Czech musicians scored a tremendous success at the MIDEM music fair in Cannes in France. Violinist Bohuslav Matousek and pianist Petr Adamec received the highest award in the category of 20th century chamber music, the 2001 Cannes Classical Award, for a recording featuring a complete work for violin and piano by Bohuslav Martinu. Alena Skodova reports.
No one really expected such a huge success. The renowned Czech violinist Bohuslav Matousek shared his feelings with reporters after learning that he'd won:
"It was really great to receive such a prize. It's tremendous support for the work we're planning for the future. It's a great feeling when you find out that all the hard work that we put into this recording wasn't in vain, that someone appreciated it."
Mr Matousek told me that it was quite a demanding task to find all Martinu's violin and piano pieces in the first place. Not all of them have become popular and there were some which had never been played before, which he only found by travelling from one archive to another. And how does pianist Petr Adamec feel as a fresh winner of the MIDEM award?
"I feel like I'm at home, because me and Bohuslav have been playing together regularly for nearly 40 years now. The conditions were not ideal: I was doing it while working full-time at the Academy of Music, where I teach piano. Bohuslav, too, was working hard on different projects. I think if it wasn't for the great advantage of having played together for so long, and understanding each other very quickly on each new composition, the result wouldn't have been so good."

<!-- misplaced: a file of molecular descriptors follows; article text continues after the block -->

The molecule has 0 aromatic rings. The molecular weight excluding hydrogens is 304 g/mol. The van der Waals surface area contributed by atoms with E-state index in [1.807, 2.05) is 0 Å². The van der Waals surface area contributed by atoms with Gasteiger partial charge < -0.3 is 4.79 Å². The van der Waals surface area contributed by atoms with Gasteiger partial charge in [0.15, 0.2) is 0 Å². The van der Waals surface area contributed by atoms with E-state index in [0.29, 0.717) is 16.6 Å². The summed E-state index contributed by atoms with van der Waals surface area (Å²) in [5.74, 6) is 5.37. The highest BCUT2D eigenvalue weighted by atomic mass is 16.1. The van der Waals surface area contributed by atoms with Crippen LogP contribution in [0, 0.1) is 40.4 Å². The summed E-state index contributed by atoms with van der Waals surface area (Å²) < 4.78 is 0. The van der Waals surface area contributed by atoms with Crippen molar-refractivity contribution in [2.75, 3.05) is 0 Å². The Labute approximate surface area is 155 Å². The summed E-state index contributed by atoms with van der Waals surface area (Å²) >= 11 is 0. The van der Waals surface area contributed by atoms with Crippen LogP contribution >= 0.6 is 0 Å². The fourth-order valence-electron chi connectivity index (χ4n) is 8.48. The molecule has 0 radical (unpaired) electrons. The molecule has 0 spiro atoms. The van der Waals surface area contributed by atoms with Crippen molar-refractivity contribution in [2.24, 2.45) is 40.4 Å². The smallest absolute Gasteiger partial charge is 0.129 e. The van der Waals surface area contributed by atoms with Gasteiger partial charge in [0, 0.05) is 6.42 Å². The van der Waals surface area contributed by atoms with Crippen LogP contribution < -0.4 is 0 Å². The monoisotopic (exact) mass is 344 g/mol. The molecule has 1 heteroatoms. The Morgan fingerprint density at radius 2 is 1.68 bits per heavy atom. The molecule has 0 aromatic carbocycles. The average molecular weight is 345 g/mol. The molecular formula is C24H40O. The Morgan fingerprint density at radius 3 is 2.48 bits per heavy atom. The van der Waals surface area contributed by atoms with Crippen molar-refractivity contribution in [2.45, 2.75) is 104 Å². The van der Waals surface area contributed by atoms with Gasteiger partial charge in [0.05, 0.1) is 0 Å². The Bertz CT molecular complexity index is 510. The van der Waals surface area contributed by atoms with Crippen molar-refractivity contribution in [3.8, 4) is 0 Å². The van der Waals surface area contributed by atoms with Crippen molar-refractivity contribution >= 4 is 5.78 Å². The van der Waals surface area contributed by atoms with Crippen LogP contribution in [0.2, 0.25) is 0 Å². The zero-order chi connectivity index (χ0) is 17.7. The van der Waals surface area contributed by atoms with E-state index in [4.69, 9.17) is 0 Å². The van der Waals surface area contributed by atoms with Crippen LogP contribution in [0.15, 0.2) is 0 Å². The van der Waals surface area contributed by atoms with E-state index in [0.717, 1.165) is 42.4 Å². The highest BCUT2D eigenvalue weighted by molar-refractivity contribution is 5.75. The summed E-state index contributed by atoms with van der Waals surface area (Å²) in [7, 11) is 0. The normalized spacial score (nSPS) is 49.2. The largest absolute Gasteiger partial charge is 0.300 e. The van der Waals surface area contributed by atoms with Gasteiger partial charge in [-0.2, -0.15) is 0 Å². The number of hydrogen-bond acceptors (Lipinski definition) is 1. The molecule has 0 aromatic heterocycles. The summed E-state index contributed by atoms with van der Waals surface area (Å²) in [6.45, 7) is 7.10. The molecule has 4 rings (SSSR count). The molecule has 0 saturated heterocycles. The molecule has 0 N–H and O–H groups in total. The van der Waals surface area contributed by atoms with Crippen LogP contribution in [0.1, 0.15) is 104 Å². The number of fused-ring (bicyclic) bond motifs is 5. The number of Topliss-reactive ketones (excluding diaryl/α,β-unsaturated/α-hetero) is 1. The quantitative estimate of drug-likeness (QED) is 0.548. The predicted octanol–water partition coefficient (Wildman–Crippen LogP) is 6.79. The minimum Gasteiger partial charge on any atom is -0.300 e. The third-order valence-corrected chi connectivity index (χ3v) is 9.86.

Mr Adamec went on to say that he had been quite sceptical in the beginning and that he had even tried to talk his colleague out of the project, mainly because he thought such a recording would not sell well. Mr Matousek on the other hand had been more optimistic:
"I made a similar recording - Martinu's string quartets - with the Stamic Quartet some time ago. It was released in Germany and won a prestigious European award. So this time I said to myself that if we manage to make a really good violin and piano recording, we could certainly hope to win a prize. But I definitely didn't count on winning such an important award."
The initial scepticism turned out to be groundless. The Martinu set, containing four CDs offering 250 minutes of music, is now a best-seller one on the Czech classical music market.
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